Microsoft Sphere, Apple Tablet

Fact: Today is the first public showing of “Sphere,” Microsoft’s newest multi-touch innovation: “After months of rumors, Microsoft researchers are taking the wraps off a prototype that uses an internal projection and vision system to bring a spherical computer display to life. People can touch the surface with multiple fingers and hands to manipulate photos, play games, spin a virtual globe, or watch 360-degree videos.”

Analysis:  The video tells the story, particularly when you keep in mind that Sphere (and its earlier cousin Surface) represent a new multi-touch, multi-interface platform for human use of computing power.  A year ago Surface was still just emerging from the research lab, and now a year later it’s been introduced into AT&T retail stores and is on its way to many other commercial and public environments.  Sphere will be used in similarly unpredictable ways, adopted by third-party developers as an innovative canvas on which they can project cool new uses.

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IARPA and the Virtual Long Tail

FACT: This week, the Intelligence Advanced Research Projects Activity, an arm of the Director of National Intelligence (DNI), launched its new unclassified website.  What’s there is initially fairly minimal, but they’ll be adding to the public information posted there regularly.

ANALYSIS:  I spent the week in Orlando, as a Keynote speaker at the IARPA “Incisive Analysis Conference.”  I’ll be writing a little more about the conference in the near future, as I saw some great demo’s and spoke to the principal investigators on many excellent and far-sighted advanced research projects sponsored by IARPA.  It was great to be there and to see so many old friends from the intelligence community, the national labs (PNNL, Sandia, Oak Ridge, Livermore), DoD, and innovative commercial R&D outfits.  Also, as the first IARPA conference since the organization’s launch, it was an opportunity to hear new director Lisa Porter communicate her vision and principles, which she did well and I’ll discuss those soon as well.  (She also kidded me about my efforts to make her a cultural phenomenon, but I blamed it on WIRED magazine.)

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From Microsoft’s Cloud – PopFly

I mentioned PopFly in my last post – many Web users are now beginning to appreciate how it enables the fun and ease of innovation for non-technical people. Go to www.popfly.com/ and set up your own account (free of course), and you’ll be able to create usable, powerful “tools” out of the Cloud, or with your own data. 

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A Roadmap for Innovation – from Center or the Edge?

Fact:   In marking its five-year anniversary earlier this month, the Department of Homeland Security released a fact sheet touting the department’s accomplishments in that time, including “establish[ing] the Computer Emergency Readiness Team (US-CERT) to provide a 24-hour watch, warning, and response operations center, which in 2007 issued over 200 actionable alerts on cyber security vulnerabilities or incidents. US-CERT developed the EINSTEIN intrusion detection program, which collects, analyzes, and shares computer security information across the federal civilian government. EINSTEIN is currently deployed at 15 federal agencies, including DHS, and plans are in place to expand the program to all federal departments and agencies.”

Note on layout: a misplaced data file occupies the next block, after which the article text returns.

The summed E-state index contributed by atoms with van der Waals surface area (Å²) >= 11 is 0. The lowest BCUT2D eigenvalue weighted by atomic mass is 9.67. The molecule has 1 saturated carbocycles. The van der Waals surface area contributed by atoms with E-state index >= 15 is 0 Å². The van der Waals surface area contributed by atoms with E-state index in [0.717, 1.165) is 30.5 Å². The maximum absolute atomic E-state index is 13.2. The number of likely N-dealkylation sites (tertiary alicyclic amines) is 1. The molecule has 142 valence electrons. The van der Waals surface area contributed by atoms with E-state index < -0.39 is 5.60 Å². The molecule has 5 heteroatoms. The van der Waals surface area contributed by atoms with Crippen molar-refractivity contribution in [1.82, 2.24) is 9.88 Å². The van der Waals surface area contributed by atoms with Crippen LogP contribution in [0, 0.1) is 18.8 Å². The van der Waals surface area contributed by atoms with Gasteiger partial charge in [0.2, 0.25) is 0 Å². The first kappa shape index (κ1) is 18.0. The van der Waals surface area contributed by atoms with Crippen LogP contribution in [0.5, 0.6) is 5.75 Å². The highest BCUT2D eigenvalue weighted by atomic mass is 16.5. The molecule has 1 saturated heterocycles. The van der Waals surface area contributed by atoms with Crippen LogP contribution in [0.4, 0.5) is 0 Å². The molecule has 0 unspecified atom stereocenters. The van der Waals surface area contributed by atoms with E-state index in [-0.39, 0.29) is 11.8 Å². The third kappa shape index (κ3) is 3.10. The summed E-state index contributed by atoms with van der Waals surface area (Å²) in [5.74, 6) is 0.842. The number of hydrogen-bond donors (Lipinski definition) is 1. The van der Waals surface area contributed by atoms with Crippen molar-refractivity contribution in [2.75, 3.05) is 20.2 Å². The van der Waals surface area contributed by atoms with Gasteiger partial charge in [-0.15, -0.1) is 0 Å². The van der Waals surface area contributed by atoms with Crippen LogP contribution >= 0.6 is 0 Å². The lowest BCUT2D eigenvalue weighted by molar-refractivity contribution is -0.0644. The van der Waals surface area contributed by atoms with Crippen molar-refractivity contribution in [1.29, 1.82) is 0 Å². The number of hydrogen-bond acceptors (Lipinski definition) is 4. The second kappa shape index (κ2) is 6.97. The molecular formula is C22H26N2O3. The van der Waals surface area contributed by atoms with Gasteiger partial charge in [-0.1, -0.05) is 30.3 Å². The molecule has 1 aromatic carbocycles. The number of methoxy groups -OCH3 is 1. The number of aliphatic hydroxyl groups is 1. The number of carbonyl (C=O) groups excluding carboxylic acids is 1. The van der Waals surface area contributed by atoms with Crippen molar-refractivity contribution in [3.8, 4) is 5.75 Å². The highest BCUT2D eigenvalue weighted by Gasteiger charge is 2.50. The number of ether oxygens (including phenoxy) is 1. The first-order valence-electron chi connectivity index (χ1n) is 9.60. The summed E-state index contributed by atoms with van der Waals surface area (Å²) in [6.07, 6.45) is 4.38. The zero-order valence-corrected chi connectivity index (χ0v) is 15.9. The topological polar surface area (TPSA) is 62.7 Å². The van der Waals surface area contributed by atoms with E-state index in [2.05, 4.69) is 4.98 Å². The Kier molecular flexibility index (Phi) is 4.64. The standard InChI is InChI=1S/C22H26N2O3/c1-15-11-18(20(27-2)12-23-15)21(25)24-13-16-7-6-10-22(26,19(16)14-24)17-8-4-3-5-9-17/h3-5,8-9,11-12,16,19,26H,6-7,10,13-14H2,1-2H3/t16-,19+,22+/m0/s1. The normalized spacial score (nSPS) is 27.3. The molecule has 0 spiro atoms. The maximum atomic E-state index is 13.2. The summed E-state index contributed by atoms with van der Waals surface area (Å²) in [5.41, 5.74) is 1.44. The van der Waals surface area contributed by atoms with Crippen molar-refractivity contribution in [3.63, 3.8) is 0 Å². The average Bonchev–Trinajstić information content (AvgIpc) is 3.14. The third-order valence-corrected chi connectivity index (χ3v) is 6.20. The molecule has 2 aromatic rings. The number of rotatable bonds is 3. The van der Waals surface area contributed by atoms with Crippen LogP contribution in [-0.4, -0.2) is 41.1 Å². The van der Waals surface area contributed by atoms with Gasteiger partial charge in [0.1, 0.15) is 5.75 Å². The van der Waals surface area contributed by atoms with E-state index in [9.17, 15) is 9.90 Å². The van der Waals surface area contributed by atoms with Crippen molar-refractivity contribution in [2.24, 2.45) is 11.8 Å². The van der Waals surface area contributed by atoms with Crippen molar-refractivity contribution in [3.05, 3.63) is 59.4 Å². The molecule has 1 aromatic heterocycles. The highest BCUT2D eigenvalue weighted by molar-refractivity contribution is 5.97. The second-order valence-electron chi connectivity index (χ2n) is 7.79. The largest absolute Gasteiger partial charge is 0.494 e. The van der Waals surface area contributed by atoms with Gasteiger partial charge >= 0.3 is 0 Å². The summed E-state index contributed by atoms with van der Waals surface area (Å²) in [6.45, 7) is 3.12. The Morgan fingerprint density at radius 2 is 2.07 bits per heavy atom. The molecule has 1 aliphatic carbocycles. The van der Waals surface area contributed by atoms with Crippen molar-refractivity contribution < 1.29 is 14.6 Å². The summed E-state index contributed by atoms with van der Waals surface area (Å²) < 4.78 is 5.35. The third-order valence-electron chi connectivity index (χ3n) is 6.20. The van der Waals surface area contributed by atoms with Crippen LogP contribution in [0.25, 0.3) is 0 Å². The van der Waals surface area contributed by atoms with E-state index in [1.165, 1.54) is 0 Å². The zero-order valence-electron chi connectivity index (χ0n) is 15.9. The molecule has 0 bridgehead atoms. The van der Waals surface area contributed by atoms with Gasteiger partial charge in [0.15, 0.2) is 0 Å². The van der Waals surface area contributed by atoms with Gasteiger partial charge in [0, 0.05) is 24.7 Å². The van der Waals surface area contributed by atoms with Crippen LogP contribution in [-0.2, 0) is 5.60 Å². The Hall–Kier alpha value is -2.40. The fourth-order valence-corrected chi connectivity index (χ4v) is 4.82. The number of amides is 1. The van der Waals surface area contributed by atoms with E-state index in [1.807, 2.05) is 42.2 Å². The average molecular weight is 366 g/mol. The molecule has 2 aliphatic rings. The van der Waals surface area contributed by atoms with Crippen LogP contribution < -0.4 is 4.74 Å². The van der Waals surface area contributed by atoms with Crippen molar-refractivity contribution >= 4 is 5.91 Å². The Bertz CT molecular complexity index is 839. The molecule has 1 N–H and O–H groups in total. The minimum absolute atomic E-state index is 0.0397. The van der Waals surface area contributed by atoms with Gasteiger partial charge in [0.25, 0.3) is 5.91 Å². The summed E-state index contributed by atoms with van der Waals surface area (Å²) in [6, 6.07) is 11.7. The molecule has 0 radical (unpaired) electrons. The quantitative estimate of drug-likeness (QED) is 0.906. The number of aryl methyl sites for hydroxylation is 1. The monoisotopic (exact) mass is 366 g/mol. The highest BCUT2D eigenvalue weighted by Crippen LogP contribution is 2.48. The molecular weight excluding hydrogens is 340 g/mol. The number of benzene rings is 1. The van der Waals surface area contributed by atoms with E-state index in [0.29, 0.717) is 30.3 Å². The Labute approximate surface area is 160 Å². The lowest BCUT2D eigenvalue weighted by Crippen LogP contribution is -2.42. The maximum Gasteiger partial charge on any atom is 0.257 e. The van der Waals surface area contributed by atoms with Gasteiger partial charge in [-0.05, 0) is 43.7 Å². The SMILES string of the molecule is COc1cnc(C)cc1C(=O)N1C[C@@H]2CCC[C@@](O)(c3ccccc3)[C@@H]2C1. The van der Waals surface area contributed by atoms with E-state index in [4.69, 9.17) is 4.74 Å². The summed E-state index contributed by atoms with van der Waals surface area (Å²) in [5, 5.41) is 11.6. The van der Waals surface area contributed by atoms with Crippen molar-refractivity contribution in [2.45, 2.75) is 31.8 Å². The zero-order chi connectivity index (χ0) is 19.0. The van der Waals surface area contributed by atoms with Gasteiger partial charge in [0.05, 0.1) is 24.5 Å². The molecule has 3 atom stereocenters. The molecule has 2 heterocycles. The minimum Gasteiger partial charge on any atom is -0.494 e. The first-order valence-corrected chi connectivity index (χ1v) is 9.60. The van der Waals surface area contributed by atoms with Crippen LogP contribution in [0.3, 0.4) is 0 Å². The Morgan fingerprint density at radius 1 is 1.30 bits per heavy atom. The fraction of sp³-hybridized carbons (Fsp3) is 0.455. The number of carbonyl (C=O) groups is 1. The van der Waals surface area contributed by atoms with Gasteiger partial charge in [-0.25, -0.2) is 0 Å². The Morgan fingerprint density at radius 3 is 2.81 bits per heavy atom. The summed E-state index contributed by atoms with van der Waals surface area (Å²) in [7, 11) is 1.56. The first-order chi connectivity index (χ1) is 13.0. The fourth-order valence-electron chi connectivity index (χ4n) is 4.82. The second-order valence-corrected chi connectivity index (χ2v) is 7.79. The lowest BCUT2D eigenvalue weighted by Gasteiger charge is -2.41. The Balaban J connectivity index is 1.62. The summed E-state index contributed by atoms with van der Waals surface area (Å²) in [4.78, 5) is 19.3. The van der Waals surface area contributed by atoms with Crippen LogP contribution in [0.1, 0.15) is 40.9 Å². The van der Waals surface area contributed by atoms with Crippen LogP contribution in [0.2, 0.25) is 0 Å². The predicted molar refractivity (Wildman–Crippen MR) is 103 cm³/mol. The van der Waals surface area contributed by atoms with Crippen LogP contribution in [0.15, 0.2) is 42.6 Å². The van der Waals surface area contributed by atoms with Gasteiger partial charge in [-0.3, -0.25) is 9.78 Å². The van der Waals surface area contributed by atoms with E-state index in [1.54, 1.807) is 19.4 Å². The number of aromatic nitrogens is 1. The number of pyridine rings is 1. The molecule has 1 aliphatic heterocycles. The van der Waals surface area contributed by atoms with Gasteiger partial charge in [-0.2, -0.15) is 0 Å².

Analysis:  I’m not going to write, in this post at least, about US-CERT and EINSTEIN in particular. I will point out that some writers have been skeptical of “Big DHS” progress on cyber security up to now, and the anniversary was an occasion for much cynical commentary. 

cnet-news.jpgCharles Cooper in his popular Coop’s Corner blog on CNet wrote that “when it comes to network security, DHS appears to be more of a wet noodle than even its sharpest critics assumed… Talk with security consultants and former government officials involved with DHS and you come away wondering what these folks do all day.”

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Driving during the Super Bowl? Use a Mashup First

Fact: According to a report, “Taking Back the Airwaves” in the Buffalo News last month, “Listeners’ relationship with radio has changed in the last 25 years. Radio used to be the main source of music, … but now, like other industries, radio is fighting to reinvent itself in a digital age.”

Analysis: Let’s say you were an Air Force mission planner, and wanted to plan a particular flight over enemy territory.  Time-honored practices (and traditionally clunky but powerful software built custom for the purpose) allow you to overlay the enemy’s known radar-emitting sites, using circles or shapes to indicate the covered and non-covered areas, and to do the same with anti-aircraft missile ranges, allowing the precise planning of a safe flight route.

Now let’s look at a nifty adaptation, showing that there are much more fun and practical everyday uses of such an approach – and now new technologies make it much easier and faster to accomplish! Continue reading

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